The Frame is the Foundation of the Bike
A materials strength relates to its behavior when subject to stresses and strains.
- Stress - internal distribution of forces within a body.
- Strain - the deformation of a body caused by an applied stress.
Young's Modulus is a measurement of the stiffness of a solid material.
Metallurgy of the tubes, wall thickness, cross-sectional shape, and size all influence performance. The goal of designing a good bike frame is to put the appropriate amount of material where the bike frame undergoes the most stress—at each end of the tubes. This process is known as butting. The result is a tube with a thin-walled central section and thicker-walled ends.
Frame GeometryFitting a Bike to be an Extension of Your Body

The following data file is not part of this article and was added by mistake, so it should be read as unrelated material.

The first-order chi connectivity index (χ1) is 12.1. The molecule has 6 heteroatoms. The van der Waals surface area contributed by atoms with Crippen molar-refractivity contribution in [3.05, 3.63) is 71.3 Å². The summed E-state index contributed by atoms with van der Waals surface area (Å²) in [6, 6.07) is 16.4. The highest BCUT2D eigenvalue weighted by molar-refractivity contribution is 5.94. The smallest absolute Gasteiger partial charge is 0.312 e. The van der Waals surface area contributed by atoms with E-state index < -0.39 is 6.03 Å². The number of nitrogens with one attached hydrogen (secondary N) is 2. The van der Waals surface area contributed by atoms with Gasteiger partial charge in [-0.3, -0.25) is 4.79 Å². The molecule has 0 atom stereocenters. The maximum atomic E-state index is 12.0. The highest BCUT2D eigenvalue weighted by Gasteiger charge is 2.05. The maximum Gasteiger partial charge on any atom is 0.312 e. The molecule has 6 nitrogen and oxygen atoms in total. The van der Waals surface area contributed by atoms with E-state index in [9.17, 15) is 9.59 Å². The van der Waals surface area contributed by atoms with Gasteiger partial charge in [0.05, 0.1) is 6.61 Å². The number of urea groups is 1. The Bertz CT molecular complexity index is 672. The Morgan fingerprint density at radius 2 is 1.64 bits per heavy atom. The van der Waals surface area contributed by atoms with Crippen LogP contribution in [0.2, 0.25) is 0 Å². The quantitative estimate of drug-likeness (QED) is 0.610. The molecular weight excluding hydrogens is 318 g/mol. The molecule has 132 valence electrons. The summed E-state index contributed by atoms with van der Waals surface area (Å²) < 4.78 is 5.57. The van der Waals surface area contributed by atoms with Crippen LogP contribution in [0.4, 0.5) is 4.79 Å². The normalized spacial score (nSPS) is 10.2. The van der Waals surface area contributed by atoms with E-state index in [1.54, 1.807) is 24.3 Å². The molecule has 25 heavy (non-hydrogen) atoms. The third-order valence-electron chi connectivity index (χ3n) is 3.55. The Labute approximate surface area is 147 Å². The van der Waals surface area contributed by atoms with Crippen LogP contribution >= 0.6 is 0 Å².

The length of the tubes and the angles at which they are attached determine bike size and fit. Each person has a unique set of measurements—a bike must fit the upper and lower body geometry to be a good fit.
To use your muscles effectively, a bike must properly fit your anatomy.
Bike Fit Measurements
Reach & Setback
A few of the key measurements for bike fit include:
The saddle should be positioned such that there is a slight bend in your knee at the bottom of your pedal stroke.
The handlebar should be positioned such that there is a slight bend in your elbow and your back is flat or gently curved.
When the pedals are level, your knees should be in line with the pedal spindle.
Frame CompositionUsing the Properties of Elements to Construct Better Frames
Composition: The elements used to create a bike’s frame affects its weight, cost of production and vibration damping.
What is your bike's frame made of?
Most are comprised of metallic alloys, or combinations of different elements. These alloys are often stronger, lighter, and more durable than pure metal elements.Three of the most common materials used for bike frames are STEEL, ALUMINUM, and CARBON.